The Baltimore Post responds to County Council criticism regarding Bill 20-20
Posted by Buzz Beeler on 15th April 2020
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(Publishers note: The Baltimore Post will grant equal space to any Baltimore County elected official regarding this column.)

In our last column, The Baltimore Post raised some serious questions regarding the operation of the Baltimore County Government during this time of a national emergency as a result of the COVID-19 Coronavirus pandemic.

That column apparently ruffled some feathers, as the saying goes.

The Post received quite a bit of criticism from elected officials afterward, and we believe that deserves an in-depth response. In order to gain a proper perspective on our response, it is important that you read our first article dealing with this issue. This will set the tone for our response.

Because there are several complex issues that must be addressed, our response will span more than one column.

In this series, we will respond to:

Now that the formalities are out of the way, let’s get to it!

Part One

Folks, this whole issue centers on transparency. The Baltimore Post was alerted to pending legislation (Bill 20-20) by community leaders. Our sources received a letter from an attorney describing the council’s intentions to limit public input through the bill, which would give government bureaucrats more authority.

You can read the contents of the letter in the following PDF file. (Note: The Post attempted to contact the law firm several times without success; therefore, we redacted certain information.)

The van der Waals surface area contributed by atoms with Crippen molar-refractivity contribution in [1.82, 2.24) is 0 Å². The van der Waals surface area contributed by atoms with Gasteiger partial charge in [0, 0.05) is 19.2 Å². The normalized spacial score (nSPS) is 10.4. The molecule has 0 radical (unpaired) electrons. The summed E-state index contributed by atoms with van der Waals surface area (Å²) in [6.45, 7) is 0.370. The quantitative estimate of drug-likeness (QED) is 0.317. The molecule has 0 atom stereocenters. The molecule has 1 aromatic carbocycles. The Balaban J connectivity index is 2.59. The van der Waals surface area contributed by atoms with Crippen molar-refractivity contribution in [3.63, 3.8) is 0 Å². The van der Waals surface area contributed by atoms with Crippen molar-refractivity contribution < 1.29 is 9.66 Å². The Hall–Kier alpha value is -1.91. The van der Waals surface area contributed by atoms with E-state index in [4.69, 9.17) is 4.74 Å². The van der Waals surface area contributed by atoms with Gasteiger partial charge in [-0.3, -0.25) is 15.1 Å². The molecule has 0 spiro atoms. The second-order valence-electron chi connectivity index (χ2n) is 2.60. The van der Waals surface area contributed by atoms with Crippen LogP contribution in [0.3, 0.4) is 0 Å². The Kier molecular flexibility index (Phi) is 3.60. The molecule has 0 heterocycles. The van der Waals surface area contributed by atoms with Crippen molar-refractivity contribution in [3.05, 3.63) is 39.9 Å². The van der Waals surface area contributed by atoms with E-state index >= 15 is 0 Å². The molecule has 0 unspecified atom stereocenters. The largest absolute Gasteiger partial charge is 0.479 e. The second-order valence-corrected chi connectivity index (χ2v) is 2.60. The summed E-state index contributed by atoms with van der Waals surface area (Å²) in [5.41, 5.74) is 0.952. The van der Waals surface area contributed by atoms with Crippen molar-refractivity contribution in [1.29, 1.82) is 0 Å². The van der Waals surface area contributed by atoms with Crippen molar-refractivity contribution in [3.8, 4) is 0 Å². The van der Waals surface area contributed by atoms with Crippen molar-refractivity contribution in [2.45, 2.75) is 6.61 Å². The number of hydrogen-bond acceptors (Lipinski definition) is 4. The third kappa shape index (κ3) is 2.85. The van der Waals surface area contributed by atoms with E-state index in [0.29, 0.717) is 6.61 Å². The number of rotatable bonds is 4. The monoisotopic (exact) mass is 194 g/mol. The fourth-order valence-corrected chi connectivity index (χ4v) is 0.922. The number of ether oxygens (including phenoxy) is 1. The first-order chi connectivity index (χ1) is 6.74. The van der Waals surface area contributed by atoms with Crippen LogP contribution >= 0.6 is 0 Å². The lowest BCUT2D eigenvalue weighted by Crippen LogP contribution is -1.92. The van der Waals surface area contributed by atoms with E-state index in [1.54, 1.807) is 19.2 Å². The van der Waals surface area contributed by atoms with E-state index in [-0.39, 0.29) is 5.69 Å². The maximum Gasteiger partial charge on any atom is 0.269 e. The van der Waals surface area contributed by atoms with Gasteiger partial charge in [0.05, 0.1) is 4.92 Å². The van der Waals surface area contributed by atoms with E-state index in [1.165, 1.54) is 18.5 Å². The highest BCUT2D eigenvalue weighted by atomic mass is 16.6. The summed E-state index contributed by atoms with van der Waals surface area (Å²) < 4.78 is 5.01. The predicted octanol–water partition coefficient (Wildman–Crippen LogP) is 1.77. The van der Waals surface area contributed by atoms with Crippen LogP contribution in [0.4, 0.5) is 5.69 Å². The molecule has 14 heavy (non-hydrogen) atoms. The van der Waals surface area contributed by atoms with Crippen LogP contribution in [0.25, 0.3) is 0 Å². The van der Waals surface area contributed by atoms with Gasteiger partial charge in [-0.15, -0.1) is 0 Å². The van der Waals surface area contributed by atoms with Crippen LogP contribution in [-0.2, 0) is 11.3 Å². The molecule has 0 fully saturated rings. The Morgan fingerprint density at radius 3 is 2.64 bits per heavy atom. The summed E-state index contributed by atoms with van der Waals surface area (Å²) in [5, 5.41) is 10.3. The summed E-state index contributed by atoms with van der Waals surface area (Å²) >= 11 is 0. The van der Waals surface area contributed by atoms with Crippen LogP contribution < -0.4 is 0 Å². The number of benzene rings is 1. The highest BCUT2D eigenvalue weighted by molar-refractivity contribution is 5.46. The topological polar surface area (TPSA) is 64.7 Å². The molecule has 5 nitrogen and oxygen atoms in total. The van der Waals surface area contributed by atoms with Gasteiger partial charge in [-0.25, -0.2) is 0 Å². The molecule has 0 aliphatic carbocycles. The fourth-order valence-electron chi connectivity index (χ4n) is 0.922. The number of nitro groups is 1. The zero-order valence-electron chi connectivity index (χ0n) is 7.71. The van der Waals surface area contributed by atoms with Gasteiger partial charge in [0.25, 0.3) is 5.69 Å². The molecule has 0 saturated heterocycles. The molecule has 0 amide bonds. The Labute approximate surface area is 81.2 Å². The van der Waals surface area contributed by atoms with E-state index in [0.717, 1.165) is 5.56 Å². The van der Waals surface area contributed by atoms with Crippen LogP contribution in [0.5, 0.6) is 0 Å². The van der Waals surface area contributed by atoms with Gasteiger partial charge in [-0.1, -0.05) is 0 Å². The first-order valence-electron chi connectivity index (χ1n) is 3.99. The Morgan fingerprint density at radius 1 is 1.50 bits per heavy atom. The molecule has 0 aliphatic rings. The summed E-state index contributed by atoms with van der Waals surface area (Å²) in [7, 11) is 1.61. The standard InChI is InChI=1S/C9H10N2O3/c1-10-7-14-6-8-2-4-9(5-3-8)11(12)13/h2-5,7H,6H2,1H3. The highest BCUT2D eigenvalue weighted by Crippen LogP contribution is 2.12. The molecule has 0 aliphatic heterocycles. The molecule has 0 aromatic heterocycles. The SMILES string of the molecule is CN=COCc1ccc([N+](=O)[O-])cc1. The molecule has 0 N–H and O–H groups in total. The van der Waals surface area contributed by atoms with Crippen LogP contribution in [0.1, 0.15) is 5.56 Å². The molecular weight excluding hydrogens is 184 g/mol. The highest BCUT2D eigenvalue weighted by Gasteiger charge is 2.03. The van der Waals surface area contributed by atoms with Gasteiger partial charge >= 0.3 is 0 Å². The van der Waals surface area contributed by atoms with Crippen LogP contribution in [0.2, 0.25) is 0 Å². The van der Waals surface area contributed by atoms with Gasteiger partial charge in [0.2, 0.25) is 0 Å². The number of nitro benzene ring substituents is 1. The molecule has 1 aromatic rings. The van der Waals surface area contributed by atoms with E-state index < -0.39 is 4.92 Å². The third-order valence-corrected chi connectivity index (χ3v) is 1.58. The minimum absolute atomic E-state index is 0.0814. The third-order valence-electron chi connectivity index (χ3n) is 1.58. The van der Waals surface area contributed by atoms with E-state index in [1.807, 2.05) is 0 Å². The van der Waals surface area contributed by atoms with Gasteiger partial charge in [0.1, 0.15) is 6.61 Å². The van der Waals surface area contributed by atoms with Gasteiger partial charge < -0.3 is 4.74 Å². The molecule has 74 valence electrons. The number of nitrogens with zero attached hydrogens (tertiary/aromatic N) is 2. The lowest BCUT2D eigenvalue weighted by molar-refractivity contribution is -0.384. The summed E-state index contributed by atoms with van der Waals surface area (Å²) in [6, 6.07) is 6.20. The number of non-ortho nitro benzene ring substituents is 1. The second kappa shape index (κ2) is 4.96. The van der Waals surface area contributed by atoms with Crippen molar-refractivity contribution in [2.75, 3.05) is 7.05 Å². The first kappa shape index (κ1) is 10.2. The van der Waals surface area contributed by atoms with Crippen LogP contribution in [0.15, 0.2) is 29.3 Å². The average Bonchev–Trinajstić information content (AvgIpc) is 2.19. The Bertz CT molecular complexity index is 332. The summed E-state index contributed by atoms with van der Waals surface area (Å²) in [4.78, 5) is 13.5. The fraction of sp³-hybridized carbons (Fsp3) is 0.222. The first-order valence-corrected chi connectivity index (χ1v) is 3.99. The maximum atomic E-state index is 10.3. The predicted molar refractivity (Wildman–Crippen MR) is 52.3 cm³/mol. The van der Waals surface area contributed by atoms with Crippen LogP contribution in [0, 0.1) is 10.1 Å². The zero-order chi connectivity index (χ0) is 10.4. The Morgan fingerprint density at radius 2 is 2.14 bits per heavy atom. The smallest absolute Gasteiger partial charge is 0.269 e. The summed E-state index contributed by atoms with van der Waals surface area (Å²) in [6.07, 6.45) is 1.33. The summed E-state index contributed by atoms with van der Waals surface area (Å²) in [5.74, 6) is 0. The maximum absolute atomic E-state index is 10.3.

Please click on the image below to view the entire document


We want to begin by taking a look at the proverbial “cookie jar.” Specifically, we’ll be dealing with comments left on the Baltimore Post Facebook page.

Normally, when legislation is submitted, the sponsors of the bill are listed at the top of the page. For example, a council member who submits a bill at the request of the county executive. Or several councilpersons banding together to request specific legislation.

In the case of Bill 20-20, this legislation was submitted at the behest of every council member.

We are living in unprecedented times, for both Baltimore County and the United States as a whole. Due to the pandemic, much of our nation’s business is now conducted remotely via telecommunications.

That’s a complicated way to run a government, folks. Despite our advances in technology, it is far from smooth and efficient.

With that said, our column was meant to question our elected officials and how they serve their constituents.

Much of the criticism we received asked why we were not aware that Bill 20-20 was withdrawn prior to publication of our column.

Mr. Silberman specifically wanted to know why the Post didn’t contact Councilman Patoka’s office. Had the bill been submitted by Councilman Patoka, we would have made that phone call.

In this particular matter, that’s not how the deck chips were stacked.

Because Bill 20-20 was submitted by all council members, protocol suggests that we call the main phone number for the Baltimore County Council: 410-887-3196.

Which we did. That was when we heard a voicemail message that, due to the Coronavirus pandemic, we should leave a message and wait for a reply.

Which we did.

For whatever reason, our message still has not been answered. Had someone done their due diligence and responded to our request, we never would have published our column on Bill-2020.

Mr. Silberman felt that it was our duty to contact Councilman Patoka’s office to discuss the bill. However, we believe that goes against the practice of getting an accurate and cohesive response in which the council speaks with one voice.

In part two of this series, we will look at our history of numerous attempts to contact council members, most of which failed. We will also address Baltimore County Council Chairwoman Cathy Bevins’ claim that the Baltimore County is transparent.

Stay tuned, folks. We’re just getting warmed up over here.

Also, please do your best to stay safe and healthy.


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